Two months after vetoing the bills because of abortion restrictions, Michigan Gov. Rick Snyder signed two bills to allow Blue Cross and Blue Shield of Michigan to convert into a not-for-profit mutual health insurance company, pay an estimated $100 million in annual state and local taxes and, ultimately, create a $1.56 billion community foundation.
“This is a big day for Michigan because Blue Cross is a critically important company and plays a big role for Michiganders,” Snyder said. Blue Cross has been operating as the “insurer of last resort” under Public Act 350 since 1980, he noted. “Every 30 or 40 years, it is a good idea” to update laws and regulations, Snyder said with a smile.
At Blue Cross headquarters in Detroit, more than 100 politicians, government officials, Blue Cross executives and board members, the invited public and media gathered to witness the bill-signing ceremony.
While the Blue Cross legislative package took more than six months to pass through the Legislature, CEO Dan Loepp said talks with Snyder actually go back more than 2½ years.
“When you work with great legislators in a bipartisan way, you can get things done,” Loepp said. “The end result is terrific, and the board has empowered us to get this done.”
Last December, Snyder was forced to veto similar legislation because some Republican legislators inserted language at the last minute that would have restricted insurance providers and businesses from providing elective abortion coverage in employee health plans. Many policies cover abortion services.
But Sens. Joe Hune, the Republican chair of the Senate Insurance Committee, and Virgil Smith, a Democrat, sponsored revised bills that sailed through the Legislature this year without abortion language.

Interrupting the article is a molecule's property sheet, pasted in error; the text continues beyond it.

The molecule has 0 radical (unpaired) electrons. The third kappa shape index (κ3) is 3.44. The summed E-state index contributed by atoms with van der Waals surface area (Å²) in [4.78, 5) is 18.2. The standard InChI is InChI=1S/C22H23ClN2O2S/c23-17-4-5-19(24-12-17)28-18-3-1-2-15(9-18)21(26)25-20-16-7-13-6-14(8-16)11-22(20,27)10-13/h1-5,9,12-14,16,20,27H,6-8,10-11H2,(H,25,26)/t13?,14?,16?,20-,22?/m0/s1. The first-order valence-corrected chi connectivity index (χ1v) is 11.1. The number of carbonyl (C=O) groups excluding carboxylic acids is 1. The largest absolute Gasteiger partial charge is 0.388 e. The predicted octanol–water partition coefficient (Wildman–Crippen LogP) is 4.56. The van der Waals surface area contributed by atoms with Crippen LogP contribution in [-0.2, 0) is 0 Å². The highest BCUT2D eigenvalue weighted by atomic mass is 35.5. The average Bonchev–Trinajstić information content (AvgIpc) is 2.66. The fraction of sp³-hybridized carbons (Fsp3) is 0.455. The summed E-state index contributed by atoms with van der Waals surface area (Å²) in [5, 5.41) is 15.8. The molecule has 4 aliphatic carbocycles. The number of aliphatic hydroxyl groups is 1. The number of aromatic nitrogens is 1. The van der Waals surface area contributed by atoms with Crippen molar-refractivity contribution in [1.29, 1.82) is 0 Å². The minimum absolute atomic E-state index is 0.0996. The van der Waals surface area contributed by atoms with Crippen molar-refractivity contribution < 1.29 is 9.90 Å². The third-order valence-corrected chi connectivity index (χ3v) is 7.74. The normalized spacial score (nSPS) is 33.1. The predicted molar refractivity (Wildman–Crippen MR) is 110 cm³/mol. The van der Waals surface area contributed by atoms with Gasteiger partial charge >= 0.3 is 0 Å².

Gregory Sudderth, chairman of Blue Cross' board, said the Blues' board approved the enabling legislation Feb. 28, contingent on the governor's expected signing.
If Blue Cross is sold or wants to change its not-for-profit corporate structure, the legislation also requires legislative approval and for Blue Cross to pay into the community foundation the greater amount of either the acquisition price or the company's fair market value as of that time, a Blue Cross statement said.
Over 18 years beginning in 2014, Blue Cross will contribute $1.56 billion into the Michigan Health Endowment Fund to promote health. The foundation will provide funding for wellness and preventive care services.
The foundation also will provide $120 million to subsidize payments for seniors' Medigap coverage. Critics say that is far below the estimated $180 million annual amount Blue Cross currently subsidizes. However, those dollars came from taxes on self-insurance businesses.
“This will protect seniors for many years to come,” Hune said.
Michigan Attorney General Bill Schuette criticized the legislation and said it will be insufficient to help seniors pay for Medigap, or Medicare supplemental policies, after 2016.
In a settlement two years ago, Schuette negotiated a requirement that Blue Cross continue its current subsidies until 2016, when the foundation would then subsidize premiums by about $24 million a year.
Over the next several months, Blue Cross' board will begin a series of steps to form the new mutual insurer, Sudderth said. The process will include creating a governance structure, filing articles of incorporation, submitting a plan of merger for regulatory approval and then merging Blue Cross into the new not-for-profit mutual company.
The insurance company expects to be done with the conversion by the end of the year, Sudderth said.
Blue Cross is expected to identify other operational changes needed to comply with the Michigan Insurance Code and the Patient Protection and Affordable Care Act.
“Changes required to become a mutual insurance company will be small in scope compared to the changes we have been and will be implementing to conform to the federal health reform law,” Loepp said in a statement.
—Crain's Detroit Business